Round about the time the Los Angeles Angels reclaimed the American League West, the Texas Rangers took it back again with Wednesday's signing of Japanese right-hander Yu Darvish, and still have room – on the roster and, believe it or not, in the budget – for slugger Prince Fielder.
Whether they choose to spend either on the free-agent first baseman will play out over the next week or so.
Either way, the Rangers continue to evolve into what the New York Yankees and Boston Red Sox used to be, which is to say the offseason isn't over until they say it is, until the last free agent is signed and the last available piece is traded and the last dollar is cast.
Of course, they don't spend anywhere near what those Goliaths do (or the Angels, for that matter). And yet they manage to insert themselves into every conversation, romance nearly every significant free agent, dance all over every trading deadline, and then go to the World Series. Twice. In a row.
It's been a decade since the Yankees did that and almost a century for the Red Sox.
The Rangers, who did nothing for 50 years – no matter where the franchise rested – are the geeky kid who grew up to run the joint. A little Nolan Ryan, a little Jon Daniels, a little TV money – OK, a lot of TV money – and suddenly they've got the cattle to match the hats.
Look, I don't know what Darvish is going to look like on a big league mound. Presumably, he'll still be 6-foot-5, still throw gas, and still get plenty of hitters out. He'll also be 25, making more starts than he did in Japan, pitching in a hitters' park and facing lineups loaded with sluggers for the first time in his life. The world changes. Ask Daisuke Matsuzaka. Ask Hideo Nomo. Historically, Japanese pitchers have two or three good seasons in the majors and then become bat-shy journeymen, or worse. Hiroki Kuroda, whose numbers have sustained or improved over four major league seasons, is the rare counterpoint, which the Yankees are now counting on.
The point is, for $111 million in posting and contract money, Darvish – over the life of his six-year contract – is a risk, the kind the Yankees and Red Sox used to take. They could afford to make the big mistake. Nobody kills the Yankees over the money they spent on, say, Irabu or Kei Igawa; they kill them for thinking those pitchers would get people out in the big leagues. The money is incidental in New York. Just like it is in Boston. Matsuzaka helped the Red Sox win a World Series. That's good enough. Now he's just annoying to watch pitch, but not much more detrimental than that, particularly since he doesn't pitch that often anymore.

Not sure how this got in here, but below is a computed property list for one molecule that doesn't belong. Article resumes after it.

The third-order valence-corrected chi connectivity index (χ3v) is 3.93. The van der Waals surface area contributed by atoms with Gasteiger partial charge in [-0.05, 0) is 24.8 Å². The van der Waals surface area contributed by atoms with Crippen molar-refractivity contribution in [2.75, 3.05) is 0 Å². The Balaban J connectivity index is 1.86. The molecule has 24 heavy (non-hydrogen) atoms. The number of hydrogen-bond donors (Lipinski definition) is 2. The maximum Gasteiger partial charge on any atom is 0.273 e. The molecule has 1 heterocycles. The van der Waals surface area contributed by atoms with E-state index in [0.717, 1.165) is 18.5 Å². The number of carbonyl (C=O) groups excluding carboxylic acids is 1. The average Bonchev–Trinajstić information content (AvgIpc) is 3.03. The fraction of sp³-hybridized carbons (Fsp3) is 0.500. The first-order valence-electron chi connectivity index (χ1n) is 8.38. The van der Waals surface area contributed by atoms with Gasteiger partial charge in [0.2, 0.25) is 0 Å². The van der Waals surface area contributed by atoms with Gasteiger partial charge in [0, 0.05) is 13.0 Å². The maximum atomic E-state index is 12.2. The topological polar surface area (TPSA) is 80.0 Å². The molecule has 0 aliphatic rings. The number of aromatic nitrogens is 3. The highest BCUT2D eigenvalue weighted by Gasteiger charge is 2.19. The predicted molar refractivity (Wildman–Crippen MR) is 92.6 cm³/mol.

[ Related: Darvish pact could reach $70 million with incentives ]
The Rangers live in a different economic world than the Yankees and Red Sox (and Angels), but have mitigated their risk just the same. See, it's called "depth."
The Darvish signing likely means Matt Harrison or Alexi Ogando will be in the bullpen in 2012, so either the 14-game winner or the 13-game winner isn't good enough to stick in a rotation with Colby Lewis, Derek Holland, Neftali Feliz and Darvish.
They basically flipped C.J. Wilson for Darvish. Their lineup remains better than the Angels', even with Albert Pujols in Anaheim. Their bullpen is deeper, though the ninth inning – Joe Nathan in Arlington, Jordan Walden in Anaheim – is sketchy for both.
Imagine, then, what Fielder could do for the Rangers, for an already muscular offense, and then what the Rangers could do for Fielder.
After all, he's done his time in the market where everything must go right in order to contend. And he has his suitors in Seattle, Washington, maybe Chicago (North Side), Miami, Baltimore and Toronto. Through no fault of his own, it appears his timing is simply crummy. The Yankees and Red Sox are both set at first base and perhaps diving for the luxury tax threshold. The Los Angeles Dodgers and New York Mets are utter wrecks financially. The Chicago White Sox are, well, I don't know what they are. The Angels opted for Pujols.
That leaves among the high-powered, sexy and capable franchises, the previously low-powered, unsexy and incapable Rangers.
They'll pitch. They'll win. And they'll keep doing it. That's with or without Fielder, which is exactly what Fielder should be looking for.
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